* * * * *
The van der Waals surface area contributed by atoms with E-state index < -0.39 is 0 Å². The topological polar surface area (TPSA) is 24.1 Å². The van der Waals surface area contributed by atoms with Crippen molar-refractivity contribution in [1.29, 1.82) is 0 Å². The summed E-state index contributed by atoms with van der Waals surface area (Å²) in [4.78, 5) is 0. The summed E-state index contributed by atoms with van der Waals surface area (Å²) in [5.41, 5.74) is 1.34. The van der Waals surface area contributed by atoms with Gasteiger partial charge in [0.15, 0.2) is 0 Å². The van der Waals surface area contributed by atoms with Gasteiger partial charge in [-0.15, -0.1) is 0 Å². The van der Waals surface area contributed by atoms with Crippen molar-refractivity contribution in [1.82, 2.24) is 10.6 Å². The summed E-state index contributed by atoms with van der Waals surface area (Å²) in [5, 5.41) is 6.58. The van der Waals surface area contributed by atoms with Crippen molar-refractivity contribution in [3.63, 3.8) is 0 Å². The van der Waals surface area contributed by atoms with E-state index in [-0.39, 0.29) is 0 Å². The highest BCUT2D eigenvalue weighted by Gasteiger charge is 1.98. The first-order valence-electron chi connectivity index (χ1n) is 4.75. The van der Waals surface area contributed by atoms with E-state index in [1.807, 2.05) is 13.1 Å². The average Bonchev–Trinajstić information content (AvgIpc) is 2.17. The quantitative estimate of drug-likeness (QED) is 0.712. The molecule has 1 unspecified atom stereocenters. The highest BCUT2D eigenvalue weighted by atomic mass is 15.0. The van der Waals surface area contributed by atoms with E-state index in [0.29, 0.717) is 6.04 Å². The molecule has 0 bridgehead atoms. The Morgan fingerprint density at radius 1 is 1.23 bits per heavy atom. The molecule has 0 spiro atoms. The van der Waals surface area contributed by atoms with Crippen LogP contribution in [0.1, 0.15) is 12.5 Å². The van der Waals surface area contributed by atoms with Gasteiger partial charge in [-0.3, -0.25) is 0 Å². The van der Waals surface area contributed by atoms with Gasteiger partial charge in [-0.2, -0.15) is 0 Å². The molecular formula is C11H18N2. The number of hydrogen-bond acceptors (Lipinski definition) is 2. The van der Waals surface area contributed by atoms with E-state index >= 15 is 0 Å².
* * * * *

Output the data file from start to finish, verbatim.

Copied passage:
The van der Waals surface area contributed by atoms with E-state index < -0.39 is 0 Å². The topological polar surface area (TPSA) is 24.1 Å². The van der Waals surface area contributed by atoms with Crippen molar-refractivity contribution in [1.29, 1.82) is 0 Å². The summed E-state index contributed by atoms with van der Waals surface area (Å²) in [4.78, 5) is 0. The summed E-state index contributed by atoms with van der Waals surface area (Å²) in [5.41, 5.74) is 1.34. The van der Waals surface area contributed by atoms with Gasteiger partial charge in [0.15, 0.2) is 0 Å². The van der Waals surface area contributed by atoms with Gasteiger partial charge in [-0.15, -0.1) is 0 Å². The van der Waals surface area contributed by atoms with Crippen molar-refractivity contribution in [1.82, 2.24) is 10.6 Å². The summed E-state index contributed by atoms with van der Waals surface area (Å²) in [5, 5.41) is 6.58. The van der Waals surface area contributed by atoms with Crippen molar-refractivity contribution in [3.63, 3.8) is 0 Å². The van der Waals surface area contributed by atoms with E-state index in [-0.39, 0.29) is 0 Å². The highest BCUT2D eigenvalue weighted by Gasteiger charge is 1.98. The first-order valence-electron chi connectivity index (χ1n) is 4.75. The van der Waals surface area contributed by atoms with E-state index in [1.807, 2.05) is 13.1 Å². The average Bonchev–Trinajstić information content (AvgIpc) is 2.17. The quantitative estimate of drug-likeness (QED) is 0.712. The molecule has 1 unspecified atom stereocenters. The highest BCUT2D eigenvalue weighted by atomic mass is 15.0. The van der Waals surface area contributed by atoms with E-state index in [0.29, 0.717) is 6.04 Å². The molecule has 0 bridgehead atoms. The Morgan fingerprint density at radius 1 is 1.23 bits per heavy atom. The molecule has 0 spiro atoms. The van der Waals surface area contributed by atoms with Crippen LogP contribution in [0.1, 0.15) is 12.5 Å². The van der Waals surface area contributed by atoms with Gasteiger partial charge in [-0.3, -0.25) is 0 Å². The van der Waals surface area contributed by atoms with Gasteiger partial charge in [-0.2, -0.15) is 0 Å². The molecular formula is C11H18N2. The number of hydrogen-bond acceptors (Lipinski definition) is 2. The van der Waals surface area contributed by atoms with E-state index >= 15 is 0 Å².